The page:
Opening a Window into Virtual Desktops

“So Lee, do you think it would make your life easier if you were able to remove individual Microsoft Office and Outlook applications from desktop computers, and spend your time supporting a virtual desktop application managed on servers?”

Lee Morris, IT Manager at CoreSite answered (emotionally), “Oh god yes… That would make my life so much easier. I spend more than 30% of my day simply helping people correct configuration errors and application conflicts on their computers. Managing a central image would free me to do far more valuable work for our company.”

We talk about cloud computing, VoIP, social networking, and instant messaging, but perhaps the most important application is silently approaching at a rate that will change our approach to the desktop computer within a very short number of years.

There are many definitions describing the virtual desktop. Let’s take a stab at paraphrasing the definition from about a dozen different sources, and make it easy to understand and develop.

Desktop virtualization is encapsulating and delivering access to information systems, or an IT environment via a remote device.

That information system could be an image of Microsoft Office, a SaaS application such as MRI or SalesForce.Com, or a web-based operational support system supporting customer resource management. The user accesses the information system with a netbook, laptop, desktop, or workstation – but the data and application reside physically on a different network-enabled device.

In our example, Lee can now focus his time on ensuring the hosted edition of MS Office has all required patches, virus checking, file backup, and configurations needed by anybody in the company other than pure power users.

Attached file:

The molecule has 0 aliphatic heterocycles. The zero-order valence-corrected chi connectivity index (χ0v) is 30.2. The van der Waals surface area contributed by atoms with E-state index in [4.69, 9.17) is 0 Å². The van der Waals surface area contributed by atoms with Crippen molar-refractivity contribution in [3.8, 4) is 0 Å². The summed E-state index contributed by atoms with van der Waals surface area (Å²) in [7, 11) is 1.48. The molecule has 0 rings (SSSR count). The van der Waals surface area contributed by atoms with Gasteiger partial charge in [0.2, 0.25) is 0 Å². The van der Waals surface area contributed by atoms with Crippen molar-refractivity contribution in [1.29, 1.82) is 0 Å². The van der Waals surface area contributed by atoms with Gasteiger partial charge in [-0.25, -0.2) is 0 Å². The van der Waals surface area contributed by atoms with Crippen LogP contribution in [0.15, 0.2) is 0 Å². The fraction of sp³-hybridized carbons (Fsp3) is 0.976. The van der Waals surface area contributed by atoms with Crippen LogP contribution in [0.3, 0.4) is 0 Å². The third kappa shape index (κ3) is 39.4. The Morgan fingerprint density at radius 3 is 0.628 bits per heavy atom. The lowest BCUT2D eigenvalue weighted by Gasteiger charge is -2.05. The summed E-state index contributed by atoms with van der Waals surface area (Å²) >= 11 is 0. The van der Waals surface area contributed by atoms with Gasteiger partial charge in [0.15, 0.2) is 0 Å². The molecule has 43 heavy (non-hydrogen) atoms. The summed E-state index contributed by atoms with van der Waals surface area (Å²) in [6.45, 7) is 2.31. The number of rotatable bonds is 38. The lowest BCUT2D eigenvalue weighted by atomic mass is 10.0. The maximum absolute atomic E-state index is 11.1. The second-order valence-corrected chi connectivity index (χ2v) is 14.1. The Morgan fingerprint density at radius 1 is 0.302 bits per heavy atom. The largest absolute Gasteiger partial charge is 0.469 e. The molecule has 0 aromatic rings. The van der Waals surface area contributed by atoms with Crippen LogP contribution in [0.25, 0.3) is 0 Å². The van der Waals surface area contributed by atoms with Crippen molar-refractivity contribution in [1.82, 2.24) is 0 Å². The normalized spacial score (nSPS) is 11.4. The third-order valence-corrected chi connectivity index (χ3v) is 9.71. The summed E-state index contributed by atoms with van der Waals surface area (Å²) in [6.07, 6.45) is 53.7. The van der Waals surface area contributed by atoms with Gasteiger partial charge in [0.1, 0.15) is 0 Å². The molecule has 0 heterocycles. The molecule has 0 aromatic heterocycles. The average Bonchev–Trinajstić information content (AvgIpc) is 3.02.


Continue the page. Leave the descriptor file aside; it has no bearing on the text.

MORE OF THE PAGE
Now let’s be real. We are not talking about eliminating computers. We are not talking about eliminating access to applications. We are talking about putting out scarce Information and Communications Technology (ICT) CAPEX dollars into applications and software development that will drive our companies, and focus less on individual desktops and the multitude of little problems users experience on the desktop.

If we can spend our money on the power and applications of the MS Office 2010 Professional Web edition, giving everybody in the company access to those applications, then we just may have more money to spend on 25″ screens.

Maybe we’ll have a bit more money to spend on netbooks, meeting the mobile needs of sales and non-engineering staff who really just need access to email, spreadsheets, word processing, and the occasional presentation file. Face it, as much as we love that high end HP or Dell laptop, 99% of the time we are using that quad core, 8GB memory, 17.5″ screen display,… for email.

Over the next few weeks we are going to drill deeper into the world of virtual desktop infrastructure (VDI), cloud-based distributed applications, and geographic distribution of those applications.

This will be a fun, learning journey for the CTC and blogosphere community who does not have the time to read every magazine that comes along, and get our morsels of VDI inspiration in 500 word chunks.


John Savageau, Long Beach

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